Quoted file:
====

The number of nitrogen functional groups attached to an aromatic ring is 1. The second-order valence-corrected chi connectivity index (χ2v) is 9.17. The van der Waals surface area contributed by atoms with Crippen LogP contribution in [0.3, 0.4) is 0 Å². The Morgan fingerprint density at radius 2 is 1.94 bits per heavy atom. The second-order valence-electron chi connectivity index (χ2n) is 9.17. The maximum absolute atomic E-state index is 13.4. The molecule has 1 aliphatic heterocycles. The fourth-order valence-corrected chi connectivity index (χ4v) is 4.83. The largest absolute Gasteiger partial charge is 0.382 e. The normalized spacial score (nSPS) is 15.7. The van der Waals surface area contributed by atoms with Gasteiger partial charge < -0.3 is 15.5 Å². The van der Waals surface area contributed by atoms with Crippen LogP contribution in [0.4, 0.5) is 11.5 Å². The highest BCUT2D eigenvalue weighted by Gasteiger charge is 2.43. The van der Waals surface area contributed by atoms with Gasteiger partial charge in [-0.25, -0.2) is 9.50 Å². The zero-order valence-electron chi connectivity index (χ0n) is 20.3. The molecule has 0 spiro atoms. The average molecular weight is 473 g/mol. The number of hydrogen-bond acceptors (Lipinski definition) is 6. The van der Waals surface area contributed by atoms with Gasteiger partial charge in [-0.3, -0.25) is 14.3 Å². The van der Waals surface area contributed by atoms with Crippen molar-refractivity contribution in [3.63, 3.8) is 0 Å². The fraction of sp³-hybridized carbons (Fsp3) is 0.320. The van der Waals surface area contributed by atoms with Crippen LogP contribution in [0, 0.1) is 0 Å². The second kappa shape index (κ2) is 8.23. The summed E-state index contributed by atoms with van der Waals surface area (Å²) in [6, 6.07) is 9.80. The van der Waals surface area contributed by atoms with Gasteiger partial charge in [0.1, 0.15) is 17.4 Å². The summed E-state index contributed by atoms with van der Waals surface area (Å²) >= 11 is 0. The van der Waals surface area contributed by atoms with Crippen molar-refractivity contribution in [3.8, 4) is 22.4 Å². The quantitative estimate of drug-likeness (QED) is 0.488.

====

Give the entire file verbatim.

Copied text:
The number of nitrogen functional groups attached to an aromatic ring is 1. The second-order valence-corrected chi connectivity index (χ2v) is 9.17. The van der Waals surface area contributed by atoms with Crippen LogP contribution in [0.3, 0.4) is 0 Å². The Morgan fingerprint density at radius 2 is 1.94 bits per heavy atom. The second-order valence-electron chi connectivity index (χ2n) is 9.17. The maximum absolute atomic E-state index is 13.4. The molecule has 1 aliphatic heterocycles. The fourth-order valence-corrected chi connectivity index (χ4v) is 4.83. The largest absolute Gasteiger partial charge is 0.382 e. The normalized spacial score (nSPS) is 15.7. The van der Waals surface area contributed by atoms with Gasteiger partial charge < -0.3 is 15.5 Å². The van der Waals surface area contributed by atoms with Crippen LogP contribution in [0.4, 0.5) is 11.5 Å². The highest BCUT2D eigenvalue weighted by Gasteiger charge is 2.43. The van der Waals surface area contributed by atoms with Gasteiger partial charge in [-0.25, -0.2) is 9.50 Å². The zero-order valence-electron chi connectivity index (χ0n) is 20.3. The molecule has 0 spiro atoms. The average molecular weight is 473 g/mol. The number of hydrogen-bond acceptors (Lipinski definition) is 6. The van der Waals surface area contributed by atoms with Gasteiger partial charge in [-0.3, -0.25) is 14.3 Å². The van der Waals surface area contributed by atoms with Crippen molar-refractivity contribution in [3.63, 3.8) is 0 Å². The fraction of sp³-hybridized carbons (Fsp3) is 0.320. The van der Waals surface area contributed by atoms with Crippen LogP contribution in [0, 0.1) is 0 Å². The second kappa shape index (κ2) is 8.23. The summed E-state index contributed by atoms with van der Waals surface area (Å²) in [6, 6.07) is 9.80. The van der Waals surface area contributed by atoms with Gasteiger partial charge in [0.1, 0.15) is 17.4 Å². The summed E-state index contributed by atoms with van der Waals surface area (Å²) >= 11 is 0. The van der Waals surface area contributed by atoms with Crippen molar-refractivity contribution in [3.8, 4) is 22.4 Å². The quantitative estimate of drug-likeness (QED) is 0.488.